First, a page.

Grief Is Grief


By Joey Kennedy

This has been a year of grief for my wife, Veronica, and me. Since the first of the year, we have lost three of our dear dogs.

Elton, a jug (Jack Russell-Pug mix) left us in January. Onslow, a one-eyed Pug who was likely 13 years old, died 10 days later—on our 37th wedding anniversary.

And just last month, Casey, our Pug puppy, died in his sleep; most likely, he aspirated congestion, the veterinarian told us.

Like Casey’s namesake, Ron Casey, former editorial page editor at The Birmingham News, both died too soon. Ron was only 48 years old when he left the world in 2000; Pug Casey was only a bit older than 10 months.

Some people view the deep grief over losing a pet as “disenfranchised grief,” says Larry Michael, pastor for adult ministries at South Highland Presbyterian Church. Yes, there are those who say: “It’s just a dog. What’s all this crying about?”

It’s just a dog? No, our dogs are our family. They know us, and they love us. They depend on us for their care, sure, but we depend on them for our sanity.

“They don’t hold grudges,” says Michael, who has been a human and animal grief counselor for years.

People hold grudges, though, even sometimes, our close relatives.

It’s not unusual for Emily Tucker, a professional counselor in Birmingham (my counselor, in fact), to help people work through their grief, whether it be for a beloved human for a beloved animal.

Tucker has known deep grief for a pet, and she’s not embarrassed to admit it. “Animals feel. They love. They have emotions,” she says. People who don’t understand that “are missing the big picture,” Tucker says.

Dogs do love, and that has been scientifically proven. In his well-acclaimed book, How Dogs Love Us, Emory University neuroscientist Gregory Berns used FMRIs on his adopted dog to study how the canine would react to different stimuli. When the dog smelled his owner’s sweat, the “love” area of the dog’s brain lit up. That is a much oversimplified explanation, but it’s good enough for me.

Besides, I looked into Casey’s eyes. I could see the joy of the little pug as he scuttled toward us when Veronica or I entered a room. I felt it as he bathed me with kisses or settled down on my lap to take a nap.

I see love in my pug Peerey’s eyes, and the picture that accompanies this column each month, me with three of our pugs, shows Peerey looking up at me (yes, I believe with love) as the photograph is being taken.

Do we always know what our dogs (and other pets) are thinking? No, not always. But if you’re a loving pet owner, you know they ARE thinking. And science is now looking into these questions.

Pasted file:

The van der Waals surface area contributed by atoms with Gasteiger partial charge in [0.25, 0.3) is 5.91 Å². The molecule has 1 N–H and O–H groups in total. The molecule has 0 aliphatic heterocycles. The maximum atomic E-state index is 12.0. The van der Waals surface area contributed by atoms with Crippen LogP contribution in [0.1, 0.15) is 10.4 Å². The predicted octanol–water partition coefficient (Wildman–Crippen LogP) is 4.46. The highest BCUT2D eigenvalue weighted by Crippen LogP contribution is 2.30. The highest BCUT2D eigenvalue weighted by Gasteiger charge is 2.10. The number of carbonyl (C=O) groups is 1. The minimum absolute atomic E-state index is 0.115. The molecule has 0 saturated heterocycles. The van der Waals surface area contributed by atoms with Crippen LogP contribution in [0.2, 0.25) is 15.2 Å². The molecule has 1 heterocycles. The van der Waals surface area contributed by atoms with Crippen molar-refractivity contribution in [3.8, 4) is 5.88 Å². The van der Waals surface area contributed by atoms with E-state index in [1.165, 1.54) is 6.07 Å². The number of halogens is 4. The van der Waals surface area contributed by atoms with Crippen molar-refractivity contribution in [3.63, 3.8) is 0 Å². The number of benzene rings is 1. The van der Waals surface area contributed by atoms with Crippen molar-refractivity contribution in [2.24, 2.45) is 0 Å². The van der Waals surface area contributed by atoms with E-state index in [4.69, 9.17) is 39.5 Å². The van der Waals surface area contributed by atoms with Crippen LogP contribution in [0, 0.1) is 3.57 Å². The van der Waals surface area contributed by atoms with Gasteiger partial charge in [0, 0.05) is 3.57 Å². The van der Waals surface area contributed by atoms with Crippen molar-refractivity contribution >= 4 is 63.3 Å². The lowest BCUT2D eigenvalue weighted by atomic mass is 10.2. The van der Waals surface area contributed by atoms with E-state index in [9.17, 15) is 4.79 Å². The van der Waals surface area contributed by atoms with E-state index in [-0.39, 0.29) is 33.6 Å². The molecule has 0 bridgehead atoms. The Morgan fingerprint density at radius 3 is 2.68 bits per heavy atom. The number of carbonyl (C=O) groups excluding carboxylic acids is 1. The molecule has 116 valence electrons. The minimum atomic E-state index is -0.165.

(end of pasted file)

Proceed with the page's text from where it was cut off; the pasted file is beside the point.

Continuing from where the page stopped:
Berns’ remarkable work doesn’t stand alone. Auburn University is now doing FMRI’s on dogs. There is a Canine Cognition Center at Duke University that, according to Duke, “is dedicated to the study of dog psychology. Our goal is to understand the flexibility and limitations of dog cognition…to gain a window into the mind of animals as well as the evolution of our own species.”

In an interview I was doing once on pet grief, my source said, astutely: “Dogs live in our world; we don’t live in theirs.”

Maybe we should try harder.

The first time I realized pet grief was when our first animal, a cat named Odie Deaux-Deaux was ill with cancer and finally, we had to have her euthanized. The veterinarian came to our house for the event. Afterward, as I was digging a grave for Odie in our backyard, I could hardly see as I thrusted the shovel into the grass because I was crying so much. I still grieve for Odie.

And Turbo, our Yorkie; and Greta, our first pug; and Sadee, a fawn pug who walked out of our yard on Christmas night 2014, never to come home; and Maxine, a black cat who was more than 19 years old; and Pearl, our black pug who got around in a wheelchair; and Onslow, and Elton, and, now, Casey.

One of my friends, who knows grief, sent me a short excerpt from the book Bones Would Rain from the Sky by Suzanne Clothier: “There is a cycle of love and death that shapes the lives of those who choose to travel in the company of animals….To those who have never lived through its turnings and walked its rocky path, our willingness to give our hearts with full knowledge that they will be broken seems incomprehensible. Only we know how small a price we pay for what we receive; our grief, no matter how powerful it may be, is an insufficient measure of the joy we have been given.”

Michael, along with Randy Hays, leads Birmingham’s only established animal grief support group, Dixie’s Group. It was founded by the two men after Hays’ 15-year-old Labrador Retriever died in 2013. Hays, in his profound grief, searched far and wide for a support group that would allow him to attend. Alas, he found only support groups that allowed human grief sufferers admittance.

Dixie’s Group meets the last Tuesday of each month, from 5:30 to 7 p.m., at the Homewood Public Library. “People come in, and they’re torn up,” says Michael. “They’re traumatized. They’re feeling guilty because they didn’t have the money for a surgery, or they did this or didn’t do that.

“That’s why a group like Dixie’s Group is a place for people to come,” Michael says. “They can come to an environment where other people understand, where other people empathize.”

Do our beloved pets go to Heaven? Michael, a minister, gets this question often.

“I don’t know for sure, but I know that God has a place for all his creation.” Michael believes Heaven, “whatever it is, it will be perfect, and if that’s what it means, that’s what it will be.”

I simply can’t fathom a heaven without Casey and all those other wonderful pets who, because God decided it this way, we must outlive.

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